Donald Trump was able to force the media in the United States into submission through his threats & lawsuits. The media’s timid nature was particularly observable in leadership of the New York Times, as it has been revealed they possessed damaging information about Trump for months and chose to do nothing.
The bombshell information about the New York Times was published by a New York Times staffer named Liz Spayd. She, in part, wrote:
Conversations over what to publish were prolonged and lively, involving Washington and New York, and often including the executive editor, Dean Baquet. If the allegations were true, it was a huge story. If false, they could damage The Times’s reputation. With doubts about the material and with the F.B.I. discouraging publication, editors decided to hold their fire.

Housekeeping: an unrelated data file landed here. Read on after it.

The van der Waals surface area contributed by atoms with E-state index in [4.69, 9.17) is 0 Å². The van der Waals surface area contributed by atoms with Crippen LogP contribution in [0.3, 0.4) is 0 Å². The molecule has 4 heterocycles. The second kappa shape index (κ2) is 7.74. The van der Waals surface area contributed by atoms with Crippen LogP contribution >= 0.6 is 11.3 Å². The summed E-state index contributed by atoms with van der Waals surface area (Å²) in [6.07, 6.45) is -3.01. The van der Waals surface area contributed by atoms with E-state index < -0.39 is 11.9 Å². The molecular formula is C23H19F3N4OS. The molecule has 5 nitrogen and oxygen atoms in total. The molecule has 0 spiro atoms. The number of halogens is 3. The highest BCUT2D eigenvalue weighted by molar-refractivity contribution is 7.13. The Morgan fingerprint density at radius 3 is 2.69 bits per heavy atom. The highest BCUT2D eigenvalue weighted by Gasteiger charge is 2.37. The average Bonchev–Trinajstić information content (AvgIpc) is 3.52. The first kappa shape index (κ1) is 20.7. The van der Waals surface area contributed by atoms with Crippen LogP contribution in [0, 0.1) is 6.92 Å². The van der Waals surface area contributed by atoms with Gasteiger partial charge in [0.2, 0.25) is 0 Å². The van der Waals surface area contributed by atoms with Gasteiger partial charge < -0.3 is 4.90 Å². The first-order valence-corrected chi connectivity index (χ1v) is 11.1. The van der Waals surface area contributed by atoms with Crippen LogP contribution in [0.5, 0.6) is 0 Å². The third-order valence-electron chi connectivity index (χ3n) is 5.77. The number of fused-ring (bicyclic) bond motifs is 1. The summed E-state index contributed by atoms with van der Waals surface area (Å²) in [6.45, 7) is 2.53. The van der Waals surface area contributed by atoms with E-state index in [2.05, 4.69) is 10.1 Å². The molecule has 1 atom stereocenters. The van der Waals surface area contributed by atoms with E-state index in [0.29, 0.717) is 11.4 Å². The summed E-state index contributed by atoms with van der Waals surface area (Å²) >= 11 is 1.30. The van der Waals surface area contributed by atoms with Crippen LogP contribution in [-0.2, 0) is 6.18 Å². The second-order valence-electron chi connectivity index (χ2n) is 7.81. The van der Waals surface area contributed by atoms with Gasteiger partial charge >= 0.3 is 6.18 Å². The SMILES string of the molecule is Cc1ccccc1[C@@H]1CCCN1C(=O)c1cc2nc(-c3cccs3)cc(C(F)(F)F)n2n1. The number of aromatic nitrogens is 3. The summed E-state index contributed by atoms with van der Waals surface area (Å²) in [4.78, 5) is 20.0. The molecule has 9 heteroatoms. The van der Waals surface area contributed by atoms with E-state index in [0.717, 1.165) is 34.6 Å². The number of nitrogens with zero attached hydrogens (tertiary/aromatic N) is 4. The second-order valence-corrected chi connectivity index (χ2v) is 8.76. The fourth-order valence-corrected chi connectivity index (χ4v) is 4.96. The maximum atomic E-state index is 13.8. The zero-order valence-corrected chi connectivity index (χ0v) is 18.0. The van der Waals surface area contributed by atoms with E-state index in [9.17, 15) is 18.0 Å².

But was that the right decision? Was there a way to write about some of these allegations using sound journalistic principles but still surfacing the investigation and important leads? Eventually, The Times did just that, but only after other news outlets had gone first.
It is true that the New York Times eventually did publish their information, but it happened much later. This is something Spayd pointed out with extreme prejudice, had the information come to light sooner it may have helped to influence the electorate to not support Trump. Spayd continued:
There is an unsettling theme that runs through The Times’s publishing decisions. In each instance, it was the actions of government officials that triggered newsroom decisions — not additional reporting or insight that journalists gained.
The entire matter is now a curiosity, as Trump is now the president and nothing is going to change that unless he dies or is impeached — both of which appear highly unlikely.